I didn't want the typical wide shot of the whole Gursky kind of shot. As much as I wanted to feel like these people are so small in this giant marketplace of goods that nobody needs, I wanted to be in a corridor. I wanted to see all this stuff. I wanted to see people walking by and feel both middle America, suburban America, but also just the weirdness of... those stores are so weird. They're so big, they're too big. I wanted to place people very small in the frame. At the same time, I did the same thing but opposite when that young woman is walking to the beach. I wanted all of a sudden that danger that we're feeling to be like she's dwarfed by what's left of the natural world, so I wanted to always make her feel small.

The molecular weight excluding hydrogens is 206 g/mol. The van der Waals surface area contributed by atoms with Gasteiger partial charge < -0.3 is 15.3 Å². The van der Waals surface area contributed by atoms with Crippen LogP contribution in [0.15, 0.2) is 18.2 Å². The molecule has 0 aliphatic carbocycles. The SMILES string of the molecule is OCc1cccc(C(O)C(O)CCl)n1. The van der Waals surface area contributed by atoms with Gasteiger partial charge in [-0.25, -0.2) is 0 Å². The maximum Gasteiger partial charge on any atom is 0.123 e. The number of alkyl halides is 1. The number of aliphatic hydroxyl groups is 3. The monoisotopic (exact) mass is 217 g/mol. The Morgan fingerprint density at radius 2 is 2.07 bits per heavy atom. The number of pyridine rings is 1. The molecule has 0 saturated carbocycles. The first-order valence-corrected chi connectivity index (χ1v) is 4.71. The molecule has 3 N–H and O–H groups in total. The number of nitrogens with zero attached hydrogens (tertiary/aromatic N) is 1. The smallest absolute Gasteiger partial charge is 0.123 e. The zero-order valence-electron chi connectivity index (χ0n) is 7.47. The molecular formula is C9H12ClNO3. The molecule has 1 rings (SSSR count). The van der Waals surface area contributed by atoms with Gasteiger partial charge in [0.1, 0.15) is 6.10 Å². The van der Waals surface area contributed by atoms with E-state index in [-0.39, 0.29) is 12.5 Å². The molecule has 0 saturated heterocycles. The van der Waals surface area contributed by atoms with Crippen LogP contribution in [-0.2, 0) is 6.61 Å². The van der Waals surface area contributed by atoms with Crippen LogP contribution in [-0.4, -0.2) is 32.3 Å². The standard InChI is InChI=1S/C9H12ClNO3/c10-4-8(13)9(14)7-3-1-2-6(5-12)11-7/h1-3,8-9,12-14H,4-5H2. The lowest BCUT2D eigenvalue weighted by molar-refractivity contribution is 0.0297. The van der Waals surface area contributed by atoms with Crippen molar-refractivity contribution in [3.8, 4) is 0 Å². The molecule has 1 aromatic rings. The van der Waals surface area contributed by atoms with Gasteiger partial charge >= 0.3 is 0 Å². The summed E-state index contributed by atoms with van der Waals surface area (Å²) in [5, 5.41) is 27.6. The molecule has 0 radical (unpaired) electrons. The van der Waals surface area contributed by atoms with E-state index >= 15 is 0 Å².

A shot has to inspire me. I can't say I have a very specific way that I want to do something. It comes through dialogue with the DP. It comes through logistically where you are. I do have a sense of how I want to reveal people, that I don't always want to see their front. That I often want to see their back so you wish you could see their front. It's all about the ideas of not shooting a play, not shooting a close-up constantly, but to think of ways that you look at people when you're in this room and you're looking at that guy through her. To create something that's more authentic and not something that's obviously perfectly staged.

When you began to think about your characters and the types of teens you wanted to portray, how did you land on these specific kids? What about their stories did you want to represent about American youth?